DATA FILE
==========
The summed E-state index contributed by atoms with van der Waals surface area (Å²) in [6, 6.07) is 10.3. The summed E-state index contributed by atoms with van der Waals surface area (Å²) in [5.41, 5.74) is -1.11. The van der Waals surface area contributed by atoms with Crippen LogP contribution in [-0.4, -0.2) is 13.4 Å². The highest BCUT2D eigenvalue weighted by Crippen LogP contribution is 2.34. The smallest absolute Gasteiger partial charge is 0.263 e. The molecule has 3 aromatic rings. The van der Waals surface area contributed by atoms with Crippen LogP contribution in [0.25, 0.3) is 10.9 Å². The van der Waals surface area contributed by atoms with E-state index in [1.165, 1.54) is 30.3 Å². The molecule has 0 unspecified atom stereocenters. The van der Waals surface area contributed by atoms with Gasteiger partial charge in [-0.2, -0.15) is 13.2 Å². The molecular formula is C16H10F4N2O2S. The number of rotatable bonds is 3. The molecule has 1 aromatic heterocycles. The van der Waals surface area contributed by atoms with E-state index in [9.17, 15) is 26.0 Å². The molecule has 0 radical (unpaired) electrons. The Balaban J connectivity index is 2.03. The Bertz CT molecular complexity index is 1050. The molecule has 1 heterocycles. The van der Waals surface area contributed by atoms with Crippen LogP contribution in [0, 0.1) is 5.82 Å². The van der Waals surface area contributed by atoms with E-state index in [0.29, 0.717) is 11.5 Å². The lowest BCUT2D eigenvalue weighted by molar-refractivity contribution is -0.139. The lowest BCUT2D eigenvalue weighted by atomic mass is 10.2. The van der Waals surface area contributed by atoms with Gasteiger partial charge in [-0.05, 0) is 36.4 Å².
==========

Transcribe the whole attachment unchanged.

The summed E-state index contributed by atoms with van der Waals surface area (Å²) in [6, 6.07) is 10.3. The summed E-state index contributed by atoms with van der Waals surface area (Å²) in [5.41, 5.74) is -1.11. The van der Waals surface area contributed by atoms with Crippen LogP contribution in [-0.4, -0.2) is 13.4 Å². The highest BCUT2D eigenvalue weighted by Crippen LogP contribution is 2.34. The smallest absolute Gasteiger partial charge is 0.263 e. The molecule has 3 aromatic rings. The van der Waals surface area contributed by atoms with Crippen LogP contribution in [0.25, 0.3) is 10.9 Å². The van der Waals surface area contributed by atoms with E-state index in [1.165, 1.54) is 30.3 Å². The molecule has 0 unspecified atom stereocenters. The van der Waals surface area contributed by atoms with Gasteiger partial charge in [-0.2, -0.15) is 13.2 Å². The molecular formula is C16H10F4N2O2S. The number of rotatable bonds is 3. The molecule has 1 aromatic heterocycles. The van der Waals surface area contributed by atoms with E-state index in [9.17, 15) is 26.0 Å². The molecule has 0 radical (unpaired) electrons. The Balaban J connectivity index is 2.03. The Bertz CT molecular complexity index is 1050. The molecule has 1 heterocycles. The van der Waals surface area contributed by atoms with Crippen LogP contribution in [0, 0.1) is 5.82 Å². The van der Waals surface area contributed by atoms with E-state index in [0.29, 0.717) is 11.5 Å². The lowest BCUT2D eigenvalue weighted by molar-refractivity contribution is -0.139. The lowest BCUT2D eigenvalue weighted by atomic mass is 10.2. The van der Waals surface area contributed by atoms with Gasteiger partial charge in [-0.05, 0) is 36.4 Å².